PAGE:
Ice continued to be the ancestral sword of House Stark for centuries, acting as both a fearsome weapon and a constant reminder of the authority of the House. It was passed down between the Lords of House Stark, until it found itself into the hands of good old Ned Stark.
As a weapon, Ice was generally used for ceremonial purposes. Most commonly, it was used to dispense lethal justice and was traditionally wielded by the House Lord himself as they believed that “the man who passes the sentence should swing the sword.” We saw Ned Stark himself demonstrate this practice as he executed a deserter using Ice.
The final time we see Ice in action is, perhaps fittingly, during an execution. However, Ned Stark was not the one to swing the blade this time. Rather, it was his neck at the other end as he was executed for treason by the then-king, the infamous Joffrey Baratheon. As if to highlight the vast difference between Joffrey and the honourable Starks, he didn’t deign to swing the killing blow, but had an executioner do the dirty work for him.
Following this final, dishonourable use, Ice lingered on as a trophy in the hands of the Lannisters, the family ultimately responsible for Ned’s ignoble death. Eventually, Lord Tywin Lannister had the greatsword melted down into two longswords, both with the same properties of Valyrian steel. The fact that this was possible is a testament to just how enormous Ice was.
These twin swords came to be known as the Widow’s Wail and Oathkeeper.
The History of House Stark: The Kings in The North
If you thought Ice was old, the heritage of House Stark makes it pale in comparison. House Stark was one of the oldest Great Houses of Westeros, with their lineage being traced back to the First Men. The House itself was founded by a fellow known as Bran the Builder millennia ago. He was credited with building both the Wall and Winterfell as defences against the threat of the White Walkers.
Fittingly, the motto of House Stark is a warning rather than a boast. The simple “Winter is Coming” warns both against the supernatural threat representing an Eternal Winter to the North and the rather more mundane harsh winters of their territory.
Originally, they were known as the Kings of Winter, or the Kings in the North and ruled their own kingdom. However, they bent the knee to King Aegon Targaryen rather than suffer dragonfire and thus became the Wardens of the North instead. They primarily defended against wildlings and supported the Night’s Watch for a while.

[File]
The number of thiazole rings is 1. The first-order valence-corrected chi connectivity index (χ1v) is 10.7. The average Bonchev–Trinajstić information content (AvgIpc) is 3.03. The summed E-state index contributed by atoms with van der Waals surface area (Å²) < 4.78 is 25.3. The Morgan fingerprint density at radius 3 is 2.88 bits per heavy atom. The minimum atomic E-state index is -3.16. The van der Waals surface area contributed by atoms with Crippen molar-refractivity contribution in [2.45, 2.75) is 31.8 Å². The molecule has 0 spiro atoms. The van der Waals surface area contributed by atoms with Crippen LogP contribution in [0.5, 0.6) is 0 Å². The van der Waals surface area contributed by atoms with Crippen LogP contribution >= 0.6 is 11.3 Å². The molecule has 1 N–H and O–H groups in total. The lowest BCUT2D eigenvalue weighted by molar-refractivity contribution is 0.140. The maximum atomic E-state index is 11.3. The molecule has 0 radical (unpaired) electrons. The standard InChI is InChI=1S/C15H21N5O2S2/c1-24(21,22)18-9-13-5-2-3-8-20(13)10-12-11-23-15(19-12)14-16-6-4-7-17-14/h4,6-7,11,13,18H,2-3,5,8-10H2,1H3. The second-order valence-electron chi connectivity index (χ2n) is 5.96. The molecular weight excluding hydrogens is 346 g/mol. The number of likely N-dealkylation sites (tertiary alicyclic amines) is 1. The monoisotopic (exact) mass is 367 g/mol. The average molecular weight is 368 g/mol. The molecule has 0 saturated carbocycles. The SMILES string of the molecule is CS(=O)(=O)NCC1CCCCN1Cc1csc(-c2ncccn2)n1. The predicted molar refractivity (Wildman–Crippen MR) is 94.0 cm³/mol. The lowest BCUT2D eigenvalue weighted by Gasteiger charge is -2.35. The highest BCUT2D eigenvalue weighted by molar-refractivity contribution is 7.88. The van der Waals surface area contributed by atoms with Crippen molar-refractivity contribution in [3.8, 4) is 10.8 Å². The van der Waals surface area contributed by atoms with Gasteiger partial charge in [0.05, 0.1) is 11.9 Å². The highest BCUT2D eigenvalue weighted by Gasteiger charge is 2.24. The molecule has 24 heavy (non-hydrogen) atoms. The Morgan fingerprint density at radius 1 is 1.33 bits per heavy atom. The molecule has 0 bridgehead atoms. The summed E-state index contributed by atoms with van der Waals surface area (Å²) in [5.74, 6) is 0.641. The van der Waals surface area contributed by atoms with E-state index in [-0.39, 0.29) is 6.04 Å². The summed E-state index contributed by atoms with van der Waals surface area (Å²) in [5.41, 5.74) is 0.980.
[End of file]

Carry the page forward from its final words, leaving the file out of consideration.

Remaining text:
Let’s fast forward to the time of Ned Stark’s youth, when Westeros was ruled over by King Aerys Targaryen, otherwise known as the Mad King. You can probably guess why he had that nickname. Anyway, at this time House Stark was headed by Lord Rickard Stark, Ned Stark’s father. Ned also had an older brother called Brandon, a younger brother called Benjen, and a sister, Lyanna.
Brandon was betrothed to Catelyn Tully, and Lyanna to Robert Baratheon. This is where things started to go a bit wrong for the Starks. Lyanna was supposedly abducted by Prince Rhaegar Targaryen, the son of the Mad King himself, who had actually fallen in love with her. Brandon didn’t take this very well and marched over to King’s Landing to challenge the prince, where he was abruptly arrested and imprisoned.
Rickard was then summoned to King’s Landing, where he demanded a trial by combat. Surprisingly, King Aegon accepted this challenge. Unsurprisingly, King Aerys had a very nasty trick up his sleeve and announced that his champion was going to be fire. You can kind of see where this is going to end.
So, Rickard, wearing his steel armor of course, was trussed up and suspended from the rafters where Aerys’s pyromancers lit a fire. If that wasn’t enough, Brandon was there, with a noose around his neck and a sword placed just out of reach. Brandon thus strangled himself trying to take the sword and save his father, who was roasted to death in his armor.
Predictably, this cruel execution did not endear King Aegon to the people. Ned Stark was now the Lord of Winterfell. When King Aerys demanded the heads of Ned Stark and Robert Baratheon from Lord Jon Arryn, Jon instead revolted. Ned Stark and Robert also rebelled, as did their countrymen.
During this rebellion, Ned’s sister Lyanna died. Prince Rhaegar also died, killed by Robert Baratheon himself. Ned Stark led the charge to King’s Landing himself, discovering that the Lannister’s had sacked the place themselves by treachery and savagely killed Rhaegar’s wife and children. As he went to claim the throne for Robert Baratheon, he also found the corpse of the Mad King along with his killer, Jaime Lannister. It could be argued that this is where the animosity between House Stark and House Lannister began.
Seventeen years later, we find ourselves at the start of the Song of Ice and Fire. House Stark started out on a high, with Ned Stark being one of King Robert Baratheon’s closest allies. However, as we all know, things went downhill quite quickly.
The technical specifications for this Ice sword replica are as follows:
- Blade Material: Polished stainless steel
- Colours: Silvery-grey blade, bronze coloured pommel, brown handle
- Overall Length: 51 inches or 129.5 cm
- Blade Length: 39 inches or 99.1 cm
- Hilt Length: 12 inches or 30.5 cm
- Wall Mount: Wooden with white detailing. Wall mounting hardware included.